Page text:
Pea Hull Fibre Shows Potential for Chronic Kidney Disease Patients - PulseResearch
April 25, 2017
An investigation into the role of pulse fibre in patients with chronic renal failure
Approximately one in 10 adults in North America has chronic kidney disease (CKD). Compounding the health issues, individuals with late stage CKD may have reduced intakes of dietary fibre from whole grains, fruits, vegetables, and legumes due to diet restriction and poor appetite. All this may contribute to constipation and a reduced quality of life.
Pulses and/or pulse fractions may offer a solution. Recent research out of the University of Florida reveals that pea hull fibre supplementation in the diets of people with CKD, resulted in significant improvements in bowel function, with no adverse gastrointestinal symptoms.
Researchers carried out three studies, including two involving CKD patients, from 2009 to 2013 in North Central Florida. They tested the effect of fibre, including that from pea hull, on important clinical outcomes of CKD patients – one with commercially available foods, and one with foods they had prepared.
“CKD patients have many serious symptoms due to uremia - the buildup of urea and other protein waste products,” Dr. Wendy Dahl from the University of Florida says. “We found that pea hull fibre improved gastrointestinal function and physical aspects of quality of life.”
“Fibre improved kidney function in one study and symptoms such as itching,” she adds. “However, the most important finding is that the fibre decreased p-Cresol, a substance that is produced in our large intestine by gut bacteria. This substance is then absorbed into the blood and contributes to inflammation which is thought to contribute to kidney damage, cardiovascular disease, and possibly other diseases.”
The research suggests that foods with added pea hull fibre may have positive impacts on specific components of quality of life and clinical markers of kidney function in CKD patients. It further suggests that a high protein diet is detrimental to bifidobacteria (bacteria associated with good gut health), and pea hull fibre may exhibit a slightly protective effect.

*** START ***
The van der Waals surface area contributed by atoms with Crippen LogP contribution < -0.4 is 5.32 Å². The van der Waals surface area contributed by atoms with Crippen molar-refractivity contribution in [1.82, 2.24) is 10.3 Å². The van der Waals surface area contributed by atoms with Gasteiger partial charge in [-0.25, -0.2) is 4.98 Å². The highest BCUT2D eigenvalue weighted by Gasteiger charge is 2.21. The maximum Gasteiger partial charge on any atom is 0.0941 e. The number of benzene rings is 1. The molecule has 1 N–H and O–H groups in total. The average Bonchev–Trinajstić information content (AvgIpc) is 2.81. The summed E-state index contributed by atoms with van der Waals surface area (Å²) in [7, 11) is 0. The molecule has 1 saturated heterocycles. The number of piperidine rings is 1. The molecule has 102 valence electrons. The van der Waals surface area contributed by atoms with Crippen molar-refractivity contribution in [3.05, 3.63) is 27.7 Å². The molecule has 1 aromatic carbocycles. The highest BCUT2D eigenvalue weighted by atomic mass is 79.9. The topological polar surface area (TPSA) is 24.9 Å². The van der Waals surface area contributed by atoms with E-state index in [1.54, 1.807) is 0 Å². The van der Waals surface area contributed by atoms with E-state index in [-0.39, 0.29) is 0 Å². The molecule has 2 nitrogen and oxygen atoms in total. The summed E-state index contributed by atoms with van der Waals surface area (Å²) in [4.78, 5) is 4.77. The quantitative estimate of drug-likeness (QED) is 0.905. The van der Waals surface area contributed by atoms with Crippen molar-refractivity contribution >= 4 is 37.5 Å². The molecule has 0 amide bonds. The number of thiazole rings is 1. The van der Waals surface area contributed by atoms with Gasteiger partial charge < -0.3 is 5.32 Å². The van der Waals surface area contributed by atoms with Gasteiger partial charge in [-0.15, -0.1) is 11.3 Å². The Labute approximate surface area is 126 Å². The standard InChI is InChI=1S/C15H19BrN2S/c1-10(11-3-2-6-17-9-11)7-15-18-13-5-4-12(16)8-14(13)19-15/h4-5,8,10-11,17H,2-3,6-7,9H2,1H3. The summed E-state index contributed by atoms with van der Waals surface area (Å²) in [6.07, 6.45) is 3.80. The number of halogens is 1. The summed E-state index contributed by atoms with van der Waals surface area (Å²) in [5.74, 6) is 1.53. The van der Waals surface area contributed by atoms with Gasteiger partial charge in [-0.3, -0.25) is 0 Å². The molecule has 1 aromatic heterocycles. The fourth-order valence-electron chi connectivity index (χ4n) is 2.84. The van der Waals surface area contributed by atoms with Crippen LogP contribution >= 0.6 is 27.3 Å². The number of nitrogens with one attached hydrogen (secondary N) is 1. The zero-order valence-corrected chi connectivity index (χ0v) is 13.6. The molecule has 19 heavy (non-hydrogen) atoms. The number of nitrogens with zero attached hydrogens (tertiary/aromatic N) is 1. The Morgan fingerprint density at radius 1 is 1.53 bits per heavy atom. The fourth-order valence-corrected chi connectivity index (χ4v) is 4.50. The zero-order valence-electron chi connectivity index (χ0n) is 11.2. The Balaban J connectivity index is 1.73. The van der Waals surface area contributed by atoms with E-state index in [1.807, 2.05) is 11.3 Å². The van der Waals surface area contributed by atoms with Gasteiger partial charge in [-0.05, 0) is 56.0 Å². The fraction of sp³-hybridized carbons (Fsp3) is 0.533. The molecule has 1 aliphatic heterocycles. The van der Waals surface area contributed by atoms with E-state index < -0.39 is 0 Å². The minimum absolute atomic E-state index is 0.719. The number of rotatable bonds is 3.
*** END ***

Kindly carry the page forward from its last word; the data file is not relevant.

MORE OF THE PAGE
“Pea hull may enhance our gut microbiota by increasing beneficial bacteria and suppressing detrimental organisms,” Dahl says. “Although pea hull fibre seems to be somewhat resistant to fermentation, it may impact gut microbiota in a positive way by its effect on gut function – speeding up transit.”
Pulses are one of the few foods that provide a high source of fibre in a reasonablesized serving.
“Given our low fibre intake compared to recommendations, adding pulses to the diet is the most effective and affordable way to fill this fibre gap,” Dahl says. “Adding fibres, such as pea hull fibre, to commonly consumed foods is another good way of meeting requirements.”
That said, research is still needed to demonstrate that added fibres, such as pea hull, provide the gut and metabolic effects that will translate into prevention of chronic disease.
The researchers will continue their research this fall. “Protein fermentation in the gut – a result of higher protein, low-fibre diets typical in North America – may be involved in risk of chronic disease including chronic kidney disease.
“We will first study the effects of pea hull fibre and pea protein in older adults and overweight children, and then do a more in-depth study in CKD patients on a number of health outcomes,” Dahl says. “We are hypothesizing that added fibre is needed in higher protein diets to protect health.”
SPG Investment: $171,040
Project Length: 25 years
Project Lead: Dr. Wendy Dahl - Associate Professor, Food Science & Human Nutrition, University of Florida